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When the Growing Gets Tough

OCTA Develops a 10-Year Roadmap to Keep O.C. Traffic Flowing

April 28, 2002|TIM KEENAN | Tim Keenan is a Cypress city councilman and vice chairman of the Orange County Transportation Authority.

Whether we want to admit it or not, the suburban Orange County that many of us grew up with is rapidly changing into a major urban center. We are no longer a bedroom community for Los Angeles, with rolling orange groves, rural neighborhoods and quiet beaches.

With more than 2.8 million residents, we are the fourth-most-populated county in the United States--with more people than 19 states. We average more than 3,500 people per square mile.

This trend toward urbanization is expected to continue during the next 25 years as Orange County is projected to grow by an additional 600,000 people and more than a half-million new jobs. Unless we make an aggressive commitment to plan for and invest in transportation infrastructure, this increase in population, employment and density will have a severe impact on our county, its economy and our way of life.

In an effort to stay ahead of the curve and keep us out of transportation gridlock, the Orange County Transportation Authority is planning for the future. Recently, the OCTA board of directors adopted an ambitious program of 10 strategic transportation initiatives to improve Orange County mobility over the 10 years. Implementation started immediately.

Here are OTCA's "10 Initiatives for 10 Years":

1. Widening the Garden Grove Freeway and the Santa Ana Freeway in the north as quickly and efficiently as possible.

2. Improvement of travel in the Riverside Freeway corridor.

3. Fixing freeway bottlenecks.

4. Encouragement of car-pooling on toll roads.

5. Investment in local streets and roads.

6. Expansion of Metrolink service.

7. Expansion of bus service.

8. Addition of express bus service.

9. Providing new Bus Rapid Transit Service (BRT).

10. Building a new light-rail system.

The initiatives are an outgrowth of extensive research, public outreach, and public opinion polling conducted by OCTA during the last year, as well as recent discussions by the board of directors about short- and long-term strategies for the county.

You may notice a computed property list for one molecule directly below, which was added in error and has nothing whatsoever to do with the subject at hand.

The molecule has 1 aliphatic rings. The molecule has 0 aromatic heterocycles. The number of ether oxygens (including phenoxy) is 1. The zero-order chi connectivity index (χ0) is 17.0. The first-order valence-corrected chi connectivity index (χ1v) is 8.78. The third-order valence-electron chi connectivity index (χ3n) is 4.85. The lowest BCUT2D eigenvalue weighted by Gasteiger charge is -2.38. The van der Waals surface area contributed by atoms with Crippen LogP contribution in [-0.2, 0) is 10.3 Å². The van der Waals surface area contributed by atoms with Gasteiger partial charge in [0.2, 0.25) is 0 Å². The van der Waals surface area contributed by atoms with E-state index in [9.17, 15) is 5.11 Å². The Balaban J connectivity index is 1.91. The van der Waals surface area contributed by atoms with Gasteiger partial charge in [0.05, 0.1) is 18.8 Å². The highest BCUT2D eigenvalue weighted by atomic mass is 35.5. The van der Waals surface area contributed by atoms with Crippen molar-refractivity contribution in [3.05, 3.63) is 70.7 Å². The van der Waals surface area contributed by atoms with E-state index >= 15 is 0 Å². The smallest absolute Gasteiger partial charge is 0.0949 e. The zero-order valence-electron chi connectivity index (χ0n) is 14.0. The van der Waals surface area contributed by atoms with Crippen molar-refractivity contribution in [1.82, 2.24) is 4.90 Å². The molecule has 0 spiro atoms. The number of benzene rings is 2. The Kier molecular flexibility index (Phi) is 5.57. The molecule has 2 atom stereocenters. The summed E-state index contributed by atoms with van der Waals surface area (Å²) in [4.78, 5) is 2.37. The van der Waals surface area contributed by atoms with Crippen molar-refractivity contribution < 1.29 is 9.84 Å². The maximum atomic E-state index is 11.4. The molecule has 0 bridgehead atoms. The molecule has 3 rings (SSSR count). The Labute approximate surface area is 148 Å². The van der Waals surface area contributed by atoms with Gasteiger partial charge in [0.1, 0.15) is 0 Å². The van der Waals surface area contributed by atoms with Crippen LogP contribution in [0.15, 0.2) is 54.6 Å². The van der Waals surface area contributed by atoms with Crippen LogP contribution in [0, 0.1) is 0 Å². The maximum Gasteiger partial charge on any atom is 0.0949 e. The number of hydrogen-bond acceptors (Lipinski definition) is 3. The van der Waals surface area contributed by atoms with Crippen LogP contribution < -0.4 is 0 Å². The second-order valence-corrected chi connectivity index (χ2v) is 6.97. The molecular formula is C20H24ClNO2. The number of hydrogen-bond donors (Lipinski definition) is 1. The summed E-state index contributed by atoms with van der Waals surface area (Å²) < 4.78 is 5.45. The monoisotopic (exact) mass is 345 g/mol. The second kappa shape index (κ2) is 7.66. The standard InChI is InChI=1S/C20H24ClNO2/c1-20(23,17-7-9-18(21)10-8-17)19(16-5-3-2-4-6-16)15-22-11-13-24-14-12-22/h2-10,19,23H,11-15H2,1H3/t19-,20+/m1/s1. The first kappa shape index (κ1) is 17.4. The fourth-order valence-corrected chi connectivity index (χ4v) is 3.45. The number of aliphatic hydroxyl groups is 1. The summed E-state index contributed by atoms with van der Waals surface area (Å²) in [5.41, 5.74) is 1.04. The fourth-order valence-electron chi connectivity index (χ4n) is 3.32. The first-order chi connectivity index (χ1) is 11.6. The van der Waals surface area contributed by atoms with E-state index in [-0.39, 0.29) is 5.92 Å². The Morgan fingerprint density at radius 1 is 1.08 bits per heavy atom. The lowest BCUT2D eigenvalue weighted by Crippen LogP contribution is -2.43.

The initiatives are expected to cost the transportation agency $4.6 billion over the next 10 years, with $3.2 billion coming from traditional OCTA revenue sources such as the county's Measure M sales tax funds and about $1.4 billion from state and federal funds.

Over the last 10 years, OCTA has focused heavily on freeways. More than $6.55 billion has been spent improving and expanding the Santa Ana, Costa Mesa, Orange, Corona del Mar, Riverside and San Diego freeways, as well as streets and roads.

During the next decade we plan to continue this effort to improve our freeway system, giving primary attention to expanding the Garden Grove Freeway, the northern section of the Santa Ana Freeway and the Riverside Freeway, and to fixing freeway bottlenecks.

Congestion on the Riverside Freeway corridor has been especially bad. This month OCTA reached agreement with the California Private Transportation Co. to purchase the 91 Express Lanes and operational franchise agreement. Once completed, the deal will bring public ownership to the toll lanes, allow us to adjust rates and pave the way for Riverside Freeway improvements by eliminating the franchise's noncompete agreement.

OCTA also plans to continue its heavy investment in Orange County's local streets and roads, including projects to synchronize signals to smooth traffic flow, improve maintenance and facilitate grade separations at railroad crossings.

During the next 10 years, we also plan to continue to expand OCTA's heavily used bus system. With a record 62 million passengers last year, we are now the 19th-largest transit agency in the country. Our 9.5% increase from the previous year made us the fastest-growing transit system in the United States. We look forward to continuing to add service, increasing frequency and service hours in high-demand areas, improving our service quality and providing more service options for senior citizens.

We also plan to expand our Metrolink system, explore ways to make our toll roads more efficient and continue to look at several new concepts as part of our effort to offer a host of transportation alternatives. Implementation of rapid transit and express bus service within the county and between Orange and neighboring counties, and the building of the first phase of a light-rail system in Orange County will all be explored.

Orange County is changing. We must be prepared to deal with this change. We must continue to invest in our county's infrastructure and push ourselves to explore new ideas and technology to tackle our transportation challenges. Our county's future and our future mobility depend on it.

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